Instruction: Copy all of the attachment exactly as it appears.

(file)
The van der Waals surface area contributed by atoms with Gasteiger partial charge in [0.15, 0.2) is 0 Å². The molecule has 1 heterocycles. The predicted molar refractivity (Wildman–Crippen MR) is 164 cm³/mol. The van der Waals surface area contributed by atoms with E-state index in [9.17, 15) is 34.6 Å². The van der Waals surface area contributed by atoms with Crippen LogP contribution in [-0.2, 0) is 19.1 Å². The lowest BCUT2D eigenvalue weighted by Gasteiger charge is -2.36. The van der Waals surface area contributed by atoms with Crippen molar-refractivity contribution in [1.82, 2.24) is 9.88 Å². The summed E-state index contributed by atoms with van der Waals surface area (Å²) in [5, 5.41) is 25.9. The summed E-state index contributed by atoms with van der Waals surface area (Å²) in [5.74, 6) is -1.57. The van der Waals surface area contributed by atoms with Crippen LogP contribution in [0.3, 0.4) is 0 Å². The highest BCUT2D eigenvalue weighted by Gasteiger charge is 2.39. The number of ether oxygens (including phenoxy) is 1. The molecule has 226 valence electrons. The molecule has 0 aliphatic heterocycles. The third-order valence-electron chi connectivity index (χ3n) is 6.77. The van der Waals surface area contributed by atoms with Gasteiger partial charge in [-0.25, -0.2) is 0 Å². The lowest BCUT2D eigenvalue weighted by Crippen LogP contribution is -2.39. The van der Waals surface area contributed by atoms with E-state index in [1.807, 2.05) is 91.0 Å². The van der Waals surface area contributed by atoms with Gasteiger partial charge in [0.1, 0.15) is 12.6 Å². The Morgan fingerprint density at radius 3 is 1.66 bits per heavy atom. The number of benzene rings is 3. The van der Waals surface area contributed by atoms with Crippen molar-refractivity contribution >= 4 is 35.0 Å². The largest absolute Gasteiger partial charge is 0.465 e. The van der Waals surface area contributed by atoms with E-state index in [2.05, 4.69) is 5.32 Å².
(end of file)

The van der Waals surface area contributed by atoms with Gasteiger partial charge in [0.15, 0.2) is 0 Å². The molecule has 1 heterocycles. The predicted molar refractivity (Wildman–Crippen MR) is 164 cm³/mol. The van der Waals surface area contributed by atoms with E-state index in [9.17, 15) is 34.6 Å². The van der Waals surface area contributed by atoms with Crippen LogP contribution in [-0.2, 0) is 19.1 Å². The lowest BCUT2D eigenvalue weighted by Gasteiger charge is -2.36. The van der Waals surface area contributed by atoms with Crippen molar-refractivity contribution in [1.82, 2.24) is 9.88 Å². The summed E-state index contributed by atoms with van der Waals surface area (Å²) in [5, 5.41) is 25.9. The summed E-state index contributed by atoms with van der Waals surface area (Å²) in [5.74, 6) is -1.57. The van der Waals surface area contributed by atoms with Crippen LogP contribution in [0.3, 0.4) is 0 Å². The highest BCUT2D eigenvalue weighted by Gasteiger charge is 2.39. The number of ether oxygens (including phenoxy) is 1. The molecule has 226 valence electrons. The molecule has 0 aliphatic heterocycles. The third-order valence-electron chi connectivity index (χ3n) is 6.77. The van der Waals surface area contributed by atoms with Gasteiger partial charge in [-0.25, -0.2) is 0 Å². The lowest BCUT2D eigenvalue weighted by Crippen LogP contribution is -2.39. The van der Waals surface area contributed by atoms with E-state index in [1.807, 2.05) is 91.0 Å². The van der Waals surface area contributed by atoms with Gasteiger partial charge in [0.1, 0.15) is 12.6 Å². The Morgan fingerprint density at radius 3 is 1.66 bits per heavy atom. The number of benzene rings is 3. The van der Waals surface area contributed by atoms with Crippen molar-refractivity contribution >= 4 is 35.0 Å². The largest absolute Gasteiger partial charge is 0.465 e. The van der Waals surface area contributed by atoms with E-state index in [2.05, 4.69) is 5.32 Å².